Tag Archives: television

Philo’s Vision

Philo T. Farnsworth, whose name would have sounded more comfortable belonging to a carnival huckster than to one of history’s most accomplished inventors, has been called “probably the most influential unknown person of the past century.”

Farnsworth, “the boy who invented television,” was a self-taught electronics whiz who was born into a Mormon family in Utah in 1906. His family soon relocated to a farm in Idaho where 14-year-old Philo realized that an image could be scanned and recreated using the same motion that it takes to plow a field.

He drew up a plan for his electronic scanning device onto a blackboard for his high school chemistry teacher. The teacher made a sketch of the drawing, which Farnsworth used many years later to win a patent lawsuit with RCA.

A few months after turning 21, Farnsworth was able to successfully broadcast a single line using his “image dissector” at his laboratory in San Francisco.

The following year he was able to show the money to his backers when he broadcast an image of a dollar sign during his first public demonstration of the device. (One of his potential backers was publisher William Randolph Hearst, who was reportedly steered away from funding Farnsworth by an associate who found his laboratory to be too messy.)

By 1929, Farnsworth had eliminated all the moving parts from the system, creating the world’s first all-electronic television system. That same year he broadcast an image of his wife Pem, making her the first human to ever be seen on television.

Farnsworth’s demonstrations caught the imagination of the public as well as the eye of megalomaniac David Sarnoff, who was the potentate of the Radio Corporation of America (RCA).

Had Farnsworth made his creations in the era of the lone inventor, his name may be as famous as Thomas Edison’s or Alexander Graham Bell’s. But his contributions came at a time when corporations sought control of emerging technologies, and no one wanted to control television more than David Sarnoff.

Sarnoff first tried to buy Farnsworth’s patents, but when he wouldn’t sell, he then engaged him in a series of costly and emotionally draining patent suits. At the end of the day, Sarnoff got what he wanted and became known to some as the “father of television,” while Farnsworth never became wealthy from the fruits of his labors.

Farnsworth earned patents for improvements to several other devices over his career, including electron microscopes, telescopes, radar, and infra-red night lights. He even developed a crude fusion reactor.

He continued developing television, envisioning several of our current technologies like high-definition, flat screens, and TiVo –in the 1950s!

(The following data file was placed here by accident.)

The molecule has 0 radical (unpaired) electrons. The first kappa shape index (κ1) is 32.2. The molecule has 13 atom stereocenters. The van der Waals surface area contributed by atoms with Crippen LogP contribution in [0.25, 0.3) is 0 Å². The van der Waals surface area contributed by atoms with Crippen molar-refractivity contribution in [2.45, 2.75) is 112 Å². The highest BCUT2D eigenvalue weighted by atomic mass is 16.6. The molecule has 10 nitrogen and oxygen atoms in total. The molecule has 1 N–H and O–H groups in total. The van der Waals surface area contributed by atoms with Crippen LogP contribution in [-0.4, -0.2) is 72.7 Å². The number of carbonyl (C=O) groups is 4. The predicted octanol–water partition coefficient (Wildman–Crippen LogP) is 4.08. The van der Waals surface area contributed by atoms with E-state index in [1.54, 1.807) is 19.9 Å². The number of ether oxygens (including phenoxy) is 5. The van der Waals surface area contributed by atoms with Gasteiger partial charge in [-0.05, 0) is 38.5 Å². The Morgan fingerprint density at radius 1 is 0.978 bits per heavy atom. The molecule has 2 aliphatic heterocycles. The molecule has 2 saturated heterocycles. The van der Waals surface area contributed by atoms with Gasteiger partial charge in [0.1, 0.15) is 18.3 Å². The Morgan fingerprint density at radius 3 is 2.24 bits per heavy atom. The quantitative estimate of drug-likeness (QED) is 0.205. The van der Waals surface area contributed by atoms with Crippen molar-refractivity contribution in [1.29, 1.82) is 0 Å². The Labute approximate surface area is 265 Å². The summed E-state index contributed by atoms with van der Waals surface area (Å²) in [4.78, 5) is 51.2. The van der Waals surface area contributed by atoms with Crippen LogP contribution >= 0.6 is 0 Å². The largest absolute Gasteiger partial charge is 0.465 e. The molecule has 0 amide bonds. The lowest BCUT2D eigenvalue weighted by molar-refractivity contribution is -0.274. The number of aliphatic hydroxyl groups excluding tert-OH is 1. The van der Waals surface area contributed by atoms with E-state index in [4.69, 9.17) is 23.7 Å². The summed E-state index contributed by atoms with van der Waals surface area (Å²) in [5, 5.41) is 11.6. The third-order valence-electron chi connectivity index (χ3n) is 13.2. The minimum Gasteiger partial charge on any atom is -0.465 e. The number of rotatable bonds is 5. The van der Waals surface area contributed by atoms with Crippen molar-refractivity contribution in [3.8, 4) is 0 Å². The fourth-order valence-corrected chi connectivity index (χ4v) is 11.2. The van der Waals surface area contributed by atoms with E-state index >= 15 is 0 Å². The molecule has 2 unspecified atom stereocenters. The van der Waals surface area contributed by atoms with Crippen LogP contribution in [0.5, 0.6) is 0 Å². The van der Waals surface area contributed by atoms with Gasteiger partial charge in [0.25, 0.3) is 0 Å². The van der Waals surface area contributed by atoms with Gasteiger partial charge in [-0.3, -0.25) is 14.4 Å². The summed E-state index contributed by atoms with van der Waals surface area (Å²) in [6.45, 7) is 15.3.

Farnsworth died from pneumonia on March 11, 1971 – forty years ago today.

For much of his adult life he was a sharp critic of what his progeny had grown up to become. He was said to have had a change of heart at the end of his life when he witnessed the images of the Apollo astronauts walking on the moon; something that wouldn’t have been possible without his invention of the “image dissector” decades earlier.

(For a fascinating account of Farnsworth and his long-running battles with David Sarnoff for television’s supremacy, check out The Last Lone Inventor: A Tale of Genius, Deceit, and the Birth of Television by Evan I. Schwartz.)

Desi Loved Lucy

Anytime you watch a rerun, or dance in a conga line, or yell, “Lucy, you got some splainin’ to do,” pause and thank Desi Arnaz.

Desiderio Alberto Arnaz y de Acha III was born in Cuba in 1917 to a wealthy father who was the mayor of the city of Santiago, and a mother who was an heiress to the Bacardi Rum fortune. His family was stripped of its substantial wealth and forced to flee to Miami after a revolution in 1933.

Desi worked odd jobs to support his family before becoming a professional musician, playing guitar and percussion for a Latin orchestra in New York. He returned to Miami to head up his own combo, which caused a sensation when they introduced the conga line to America. Arnaz soon found himself on Broadway in the musical Too Many Girls in 1939. The following year, Desi went to Hollywood to appear in the filmed version of the play. It was there that he met actress Lucille Ball. As Lucy later states, “it wasn’t love at first site. It took a full five minutes.” They eloped on November 30, 1940 – seventy years ago this week.

Late autumn would prove special for Desi on several occasions. In the fall of 1950, CBS executives approached Lucy to bring her popular My Favorite Husband radio show to television. She agreed as long as Arnaz was cast as her husband in the show. This met with a fair amount of resistance from network executives fearing that American audiences wouldn’t warm to the Cuban-accented Arnaz. They needn’t have worried. After I Love Lucy debuted during the autumn of the following year, it went to top the television ratings where it remained for most of its nine-year run.

Arnaz produced the show employing a three-camera setup that allowed for shooting before a live audience. He also insisted that the show be captured on film, and that Desilu Productions, the company that Arnaz and Ball created, retain the rights. This single act created the rerun. The couple was also able to purchase RKO Studios in the autumn of 1957.

Shortly after the show ended, the marriage dissolved. It had been a rocky relationship for years due to Desi’s drinking and womanizing. Desi sold his shares of Desilu to Lucy and lived in semi-retirement near San Diego for the rest of his life raising thoroughbreds.

The late autumn wasn’t always good for Desi. He passed away from lung cancer on this date in 1986. Lucy, who remained a friend, telephoned him shortly before he died.